Originally drawn near the end of July or early August in 2002, I thought I might redraw it – as much as it is actually a drawing – prompted by the example of the bird finding seed amongst the gravel in the RSAnimate re-lecture by Ian Mcgilchrist on brain hemispheres.
Filed under: art, drawing Tagged: bird, word cloud
As you might recall, my double-yellow-headed Amazon parrot, Kazoo, came to me at the age of 13 from a Francophone family. Although she has a fairly limited vocabulary, she’s a very, very expressive bird. She can say Hello like a harried mother, or like a kid getting home from school, or like a sultry sex worker. She has the most contagious human belly laugh ever. She has this phrase she shouts when she doesn’t want us to leave the house. I have no idea what the words are, but it’s the same every time and she sounds like an indignant
. . . → Read More: knitnut.net: French parrot needs translator
Just a quick update.
1. Oboe’s still making progress. Little baby steps. Today was the first day he didn’t weigh less than the day before. 44 grams, same as yesterday. He has lost 20% of his body weight in nine days. But he’s starting to eat more on his own, he’s much brighter, he spends time on a perch (instead of in his cave on the floor of his cage), and he chirps occasionally.
2. Duncan’s coming home today. (And he thanks Bonnie for pointing out that the reason he had to chew through the dog food bag was to
. . . → Read More: knitnut.net: What the parrot told me
I think Oboe has turned the corner! He seems a little brighter and livelier today, and he ate a little breakfast on his own. He’s still spending all his time sleeping in his cave, and he’s still breathing hard and can’t fly, but I sense that he’s stronger and happier today. I’m feeling guardedly optimistic.
As you may recall, Duncan is away on a business trip at GC’s house, dealing with a mouse. He completed this special assignment yesterday morning, but Oboe suggested it might be prudent to stay a few more days, just to make sure there aren’t other
. . . → Read More: knitnut.net: Duncan’s business trip
It is 1:53 in the morning and I am up worrying. I got tired of lying in bed worrying, so I got up.
Some people are prone to worrying in the middle of the night. I am not usually one of them, so I find it interesting in a frustrating sort of way.
For starters, I’m worried about Oboe. He’s not getting better. He’s not getting worse. He’s just in limbo. And he’s not well enough for this limbo to be considered “good enough.” He spends all his time huddled in his cave inside his house. I take him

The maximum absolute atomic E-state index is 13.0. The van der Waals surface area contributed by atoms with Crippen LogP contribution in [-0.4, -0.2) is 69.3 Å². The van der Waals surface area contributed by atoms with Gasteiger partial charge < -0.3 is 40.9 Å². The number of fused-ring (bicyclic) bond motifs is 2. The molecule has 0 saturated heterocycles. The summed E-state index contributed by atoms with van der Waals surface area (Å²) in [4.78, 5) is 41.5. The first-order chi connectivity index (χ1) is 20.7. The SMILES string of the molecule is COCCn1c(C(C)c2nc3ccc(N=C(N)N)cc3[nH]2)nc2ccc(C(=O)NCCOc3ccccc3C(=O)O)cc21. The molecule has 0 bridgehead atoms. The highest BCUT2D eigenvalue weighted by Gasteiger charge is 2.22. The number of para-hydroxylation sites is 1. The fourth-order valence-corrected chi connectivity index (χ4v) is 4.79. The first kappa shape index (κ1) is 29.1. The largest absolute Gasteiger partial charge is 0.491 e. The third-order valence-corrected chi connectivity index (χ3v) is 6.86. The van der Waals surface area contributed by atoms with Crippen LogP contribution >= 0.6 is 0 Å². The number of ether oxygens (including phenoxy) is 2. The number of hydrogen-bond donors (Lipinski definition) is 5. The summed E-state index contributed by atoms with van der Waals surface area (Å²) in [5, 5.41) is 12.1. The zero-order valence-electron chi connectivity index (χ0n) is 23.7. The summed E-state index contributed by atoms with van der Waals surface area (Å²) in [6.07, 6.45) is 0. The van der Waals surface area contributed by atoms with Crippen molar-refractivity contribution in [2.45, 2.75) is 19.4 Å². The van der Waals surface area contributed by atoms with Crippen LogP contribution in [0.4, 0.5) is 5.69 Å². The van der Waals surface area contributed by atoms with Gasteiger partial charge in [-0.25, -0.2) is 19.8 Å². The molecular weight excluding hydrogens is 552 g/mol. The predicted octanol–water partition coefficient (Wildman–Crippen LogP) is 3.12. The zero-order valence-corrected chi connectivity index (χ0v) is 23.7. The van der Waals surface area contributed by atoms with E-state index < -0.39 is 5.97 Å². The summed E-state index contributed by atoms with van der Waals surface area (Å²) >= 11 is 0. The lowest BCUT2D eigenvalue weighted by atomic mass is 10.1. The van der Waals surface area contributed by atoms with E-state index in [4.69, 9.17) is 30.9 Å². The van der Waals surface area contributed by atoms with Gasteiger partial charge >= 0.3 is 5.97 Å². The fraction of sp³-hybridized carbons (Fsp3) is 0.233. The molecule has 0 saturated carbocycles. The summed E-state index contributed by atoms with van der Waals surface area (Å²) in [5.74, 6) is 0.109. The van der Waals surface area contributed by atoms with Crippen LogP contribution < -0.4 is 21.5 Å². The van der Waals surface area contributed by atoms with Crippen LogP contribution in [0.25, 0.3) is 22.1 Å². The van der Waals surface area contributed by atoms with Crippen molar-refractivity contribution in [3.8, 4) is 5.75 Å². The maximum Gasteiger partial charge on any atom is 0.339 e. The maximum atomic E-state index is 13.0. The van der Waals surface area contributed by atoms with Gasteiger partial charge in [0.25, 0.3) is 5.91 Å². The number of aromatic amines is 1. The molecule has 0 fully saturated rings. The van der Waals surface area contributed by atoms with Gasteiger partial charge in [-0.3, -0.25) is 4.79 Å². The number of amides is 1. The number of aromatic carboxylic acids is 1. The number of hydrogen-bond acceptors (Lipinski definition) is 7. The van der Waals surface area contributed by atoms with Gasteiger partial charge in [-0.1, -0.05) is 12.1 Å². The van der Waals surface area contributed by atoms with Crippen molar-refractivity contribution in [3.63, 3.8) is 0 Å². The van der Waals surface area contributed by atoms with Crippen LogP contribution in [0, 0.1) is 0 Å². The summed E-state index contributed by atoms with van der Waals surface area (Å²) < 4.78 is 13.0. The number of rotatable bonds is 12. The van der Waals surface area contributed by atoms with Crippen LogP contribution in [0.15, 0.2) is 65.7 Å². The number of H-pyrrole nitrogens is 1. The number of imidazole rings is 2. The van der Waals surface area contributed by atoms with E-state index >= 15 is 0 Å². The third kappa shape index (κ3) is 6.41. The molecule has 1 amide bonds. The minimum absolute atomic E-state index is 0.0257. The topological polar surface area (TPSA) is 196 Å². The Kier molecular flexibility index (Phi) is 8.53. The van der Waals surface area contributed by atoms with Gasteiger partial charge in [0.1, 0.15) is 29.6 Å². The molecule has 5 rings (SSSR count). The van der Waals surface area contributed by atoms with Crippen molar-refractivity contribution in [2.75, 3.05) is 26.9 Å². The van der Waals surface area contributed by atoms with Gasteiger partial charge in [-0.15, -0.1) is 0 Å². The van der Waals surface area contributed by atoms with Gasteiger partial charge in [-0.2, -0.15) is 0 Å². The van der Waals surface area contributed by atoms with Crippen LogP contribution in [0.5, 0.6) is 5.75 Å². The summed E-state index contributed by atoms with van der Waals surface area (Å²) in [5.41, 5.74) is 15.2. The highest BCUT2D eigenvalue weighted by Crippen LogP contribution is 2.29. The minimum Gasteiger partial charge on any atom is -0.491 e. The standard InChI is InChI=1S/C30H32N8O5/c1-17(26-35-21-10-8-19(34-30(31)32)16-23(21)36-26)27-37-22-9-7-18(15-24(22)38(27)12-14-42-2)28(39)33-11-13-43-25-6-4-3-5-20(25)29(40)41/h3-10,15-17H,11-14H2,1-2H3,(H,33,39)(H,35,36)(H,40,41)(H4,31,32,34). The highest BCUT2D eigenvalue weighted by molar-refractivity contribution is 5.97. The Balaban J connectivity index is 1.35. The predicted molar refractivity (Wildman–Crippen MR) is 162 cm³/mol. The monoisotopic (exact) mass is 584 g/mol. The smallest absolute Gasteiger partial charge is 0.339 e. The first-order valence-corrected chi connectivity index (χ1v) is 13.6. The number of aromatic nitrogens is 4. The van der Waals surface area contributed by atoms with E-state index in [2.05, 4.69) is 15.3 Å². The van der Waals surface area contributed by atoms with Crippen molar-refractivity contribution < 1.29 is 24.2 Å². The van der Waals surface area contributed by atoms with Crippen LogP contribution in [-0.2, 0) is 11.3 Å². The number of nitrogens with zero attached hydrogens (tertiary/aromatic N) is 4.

. . . → Read More: knitnut.net: The art of worrying in the middle of the night
We went to visit Oboe in the hospital again this evening, and he seems to be improving. His breathing still isn’t great, and the vet says it might be a punctured air sac. She’s hoping it’ll resolve itself over time. She says we’re basically keeping him alive and buying him time so that Mother Nature can heal him. She’s less concerned about his wing now than about his breathing. It might not be broken after all. He can’t fly, but at least it’s not drooping. It might get better on its own too.
Here’s an 11-second video I took of
. . . → Read More: knitnut.net: Good news!
He’s still in the hospital. He’s not out of the woods yet. The vet wants him to get a little better on his own before she treats him, because she doesn’t think he’s strong enough or stable enough right now to survive stressful treatment. For example, she’ll need to anaesthetize him in order to x-ray him, and his respiration isn’t stable enough for anaesthetic. His breathing is still laboured, and we don’t know why. He’s not interested in food either. They’re still tube-feeding him.
He’s also very sleepy today, and that concerns her. She’s hoping it’s just from the pain
. . . → Read More: knitnut.net: Oboe update
Duncan tested negative for hyperthyroidism, so now we’re treating him for irritable bowel syndrome. If he responds well to the treatment, then that’s probably what he’s got. If not, we’ll be looking at lymphoma, which is a kind of cancer. (It killed my last cat, Flea, but he was 19 years old. Duncan’s only 11.)
I’m giving him an antibiotic/anti-inflammatory pill twice a day, and a B-12 injection once a week. So far he’s the Best Patient in the Whole Entire World. The vet warned me that the pills are very bitter and I should try to prevent him
. . . → Read More: knitnut.net: Everybody wants a piece of Oboe
Ceiling fans are one of the leading causes of death among pet birds. It’s so common, there’s even a term for it: shredded tweet. I only have two ceiling fans in my house: one in the bedroom, one in the sewing room. They are almost always turned off, and the birds rarely go in either [...] . . . → Read More: knitnut.net: Oboe and the ceiling fan